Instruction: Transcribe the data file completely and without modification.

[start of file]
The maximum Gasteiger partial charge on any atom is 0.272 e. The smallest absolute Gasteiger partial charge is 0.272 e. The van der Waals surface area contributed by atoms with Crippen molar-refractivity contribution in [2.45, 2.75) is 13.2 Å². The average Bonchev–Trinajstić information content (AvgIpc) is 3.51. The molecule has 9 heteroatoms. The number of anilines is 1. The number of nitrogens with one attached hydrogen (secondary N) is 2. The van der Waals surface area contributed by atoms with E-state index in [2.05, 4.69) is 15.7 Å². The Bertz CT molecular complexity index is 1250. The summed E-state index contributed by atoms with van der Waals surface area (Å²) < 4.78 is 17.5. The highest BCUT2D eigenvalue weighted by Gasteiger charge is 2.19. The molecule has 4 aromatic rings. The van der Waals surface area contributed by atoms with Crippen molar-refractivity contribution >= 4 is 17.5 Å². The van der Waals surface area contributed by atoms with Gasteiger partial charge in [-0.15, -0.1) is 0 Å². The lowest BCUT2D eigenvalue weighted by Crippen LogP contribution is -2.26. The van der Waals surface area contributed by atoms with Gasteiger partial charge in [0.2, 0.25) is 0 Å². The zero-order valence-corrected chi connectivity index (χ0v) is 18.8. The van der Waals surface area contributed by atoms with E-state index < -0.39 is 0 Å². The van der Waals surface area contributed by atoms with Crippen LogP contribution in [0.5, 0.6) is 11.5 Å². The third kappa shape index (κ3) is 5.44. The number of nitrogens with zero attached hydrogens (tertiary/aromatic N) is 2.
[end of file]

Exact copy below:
The maximum Gasteiger partial charge on any atom is 0.272 e. The smallest absolute Gasteiger partial charge is 0.272 e. The van der Waals surface area contributed by atoms with Crippen molar-refractivity contribution in [2.45, 2.75) is 13.2 Å². The average Bonchev–Trinajstić information content (AvgIpc) is 3.51. The molecule has 9 heteroatoms. The number of anilines is 1. The number of nitrogens with one attached hydrogen (secondary N) is 2. The van der Waals surface area contributed by atoms with E-state index in [2.05, 4.69) is 15.7 Å². The Bertz CT molecular complexity index is 1250. The summed E-state index contributed by atoms with van der Waals surface area (Å²) < 4.78 is 17.5. The highest BCUT2D eigenvalue weighted by Gasteiger charge is 2.19. The molecule has 4 aromatic rings. The van der Waals surface area contributed by atoms with Crippen molar-refractivity contribution >= 4 is 17.5 Å². The van der Waals surface area contributed by atoms with Gasteiger partial charge in [-0.15, -0.1) is 0 Å². The lowest BCUT2D eigenvalue weighted by Crippen LogP contribution is -2.26. The van der Waals surface area contributed by atoms with Gasteiger partial charge in [0.2, 0.25) is 0 Å². The zero-order valence-corrected chi connectivity index (χ0v) is 18.8. The van der Waals surface area contributed by atoms with E-state index < -0.39 is 0 Å². The van der Waals surface area contributed by atoms with Crippen LogP contribution in [0.5, 0.6) is 11.5 Å². The third kappa shape index (κ3) is 5.44. The number of nitrogens with zero attached hydrogens (tertiary/aromatic N) is 2.